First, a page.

On 5 December, the Commissioner for Human Right of the Council of Europe, Mr. Nils Muižnieks released a report on women’s sexual and reproductive health and rights in Europe. The document provides an overview of the obligation of European countries under international and European laws in terms of women’s sexual and reproductive health and rights.
The report highlights shortcomings which have to be addressed such as the case of Northern Ireland, Ireland, Andorra, Liechtenstein, Malta, Monaco and San Marino where abortion legislation is highly restrictive (including sometimes life imprisonment sentences).
It also mentions the case of Italy where 7 out of 10 practitioners refuse to perform an abortion on the grounds of conscientious objection, thereby impeding access in practice to a right that is safeguarded by law.
At the occasion of release of the report, the Commissioner said:
Women’s sexual and reproductive health and rights are human rights. Regrettably, however, women in Europe still have these rights denied or restricted as a result of laws, policies and practices that ultimately reflect continuing gender stereotypes and inequalities. States must acknowledge and address these violations and resolutely commit to advancing gender equality in this crucial sphere of life
He followed on by saying that “the Sexual and reproductive rights protect some of the most significant and intimate aspects of our lives. Ensuring these rights for women is a vital component of efforts to achieve women’s rights and gender equality. Given the resurgent trends seeking to roll back protections in this field, we must ensure that we remain committed to these rights, which were established only after a long struggle. States have the duty to provide all women with accessible, affordable, good quality sexual and reproductive health care and services.”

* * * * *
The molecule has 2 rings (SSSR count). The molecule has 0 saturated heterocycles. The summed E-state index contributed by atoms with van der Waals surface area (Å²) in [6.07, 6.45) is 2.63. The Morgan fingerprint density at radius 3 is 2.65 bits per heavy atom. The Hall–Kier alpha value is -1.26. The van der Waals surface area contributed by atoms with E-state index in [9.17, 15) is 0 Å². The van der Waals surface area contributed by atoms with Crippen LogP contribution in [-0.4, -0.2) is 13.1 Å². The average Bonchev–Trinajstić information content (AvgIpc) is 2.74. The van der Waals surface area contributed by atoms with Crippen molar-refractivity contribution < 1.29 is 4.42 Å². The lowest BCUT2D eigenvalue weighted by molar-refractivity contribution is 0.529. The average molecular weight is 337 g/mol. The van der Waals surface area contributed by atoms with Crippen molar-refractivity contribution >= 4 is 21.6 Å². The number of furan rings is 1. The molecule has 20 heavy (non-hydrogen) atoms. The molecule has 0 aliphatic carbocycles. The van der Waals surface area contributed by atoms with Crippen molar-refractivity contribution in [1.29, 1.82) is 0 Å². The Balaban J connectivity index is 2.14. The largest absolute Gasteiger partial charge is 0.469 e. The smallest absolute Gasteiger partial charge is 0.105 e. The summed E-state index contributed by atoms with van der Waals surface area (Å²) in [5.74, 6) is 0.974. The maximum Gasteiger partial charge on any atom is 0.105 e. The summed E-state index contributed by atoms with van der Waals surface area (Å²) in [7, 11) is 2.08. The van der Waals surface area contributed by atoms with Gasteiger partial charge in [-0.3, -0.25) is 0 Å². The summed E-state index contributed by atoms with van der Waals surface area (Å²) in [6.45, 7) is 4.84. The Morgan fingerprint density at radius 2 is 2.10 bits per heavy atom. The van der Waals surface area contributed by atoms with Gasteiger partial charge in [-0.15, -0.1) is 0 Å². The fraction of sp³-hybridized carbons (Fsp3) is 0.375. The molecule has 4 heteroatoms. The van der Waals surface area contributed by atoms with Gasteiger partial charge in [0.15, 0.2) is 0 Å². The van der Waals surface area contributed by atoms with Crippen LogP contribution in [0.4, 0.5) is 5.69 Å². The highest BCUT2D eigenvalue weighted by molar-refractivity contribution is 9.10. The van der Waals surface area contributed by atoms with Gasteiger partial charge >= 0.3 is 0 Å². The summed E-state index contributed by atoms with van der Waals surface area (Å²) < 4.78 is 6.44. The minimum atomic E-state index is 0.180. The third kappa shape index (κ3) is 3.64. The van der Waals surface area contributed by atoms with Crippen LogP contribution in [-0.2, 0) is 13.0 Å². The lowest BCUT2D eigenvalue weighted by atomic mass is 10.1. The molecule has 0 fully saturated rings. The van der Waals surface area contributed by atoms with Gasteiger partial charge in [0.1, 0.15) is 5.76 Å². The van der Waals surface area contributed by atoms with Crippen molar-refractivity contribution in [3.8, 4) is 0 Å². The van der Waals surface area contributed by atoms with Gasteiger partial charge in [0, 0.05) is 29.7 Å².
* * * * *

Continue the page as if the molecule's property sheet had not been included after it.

The Commissioner also set forth 54 recommendations aimed at helping European states address the pressing need to:
- renew political commitment to women’s rights and guard against retrogressive measures that undermine women’s sexual and reproductive health and rights;
- establish health systems that uphold and advance women’s sexual and reproductive health and rights;
- ensure the provision of comprehensive sexuality education;
- guarantee the affordability, availability and accessibility of modern contraception;
- ensure all women’s access to safe and legal abortion care;
- ensure that refusals of care by health care workers on grounds of conscience or religion do not endanger women’s timely access to sexual and reproductive health care;
- respect and protect women’s human rights in childbirth and guarantee all women’s access to quality maternal health care;
- eliminate coercive practices and safeguard women’s informed consent and decision-making in sexual and reproductive health care contexts;
- ensure all women’s access to effective remedies for violations of their sexual and reproductive rights;
- eliminate discrimination in laws, policies and practices and guarantee equality for all women in the enjoyment of sexual and reproductive health and rights.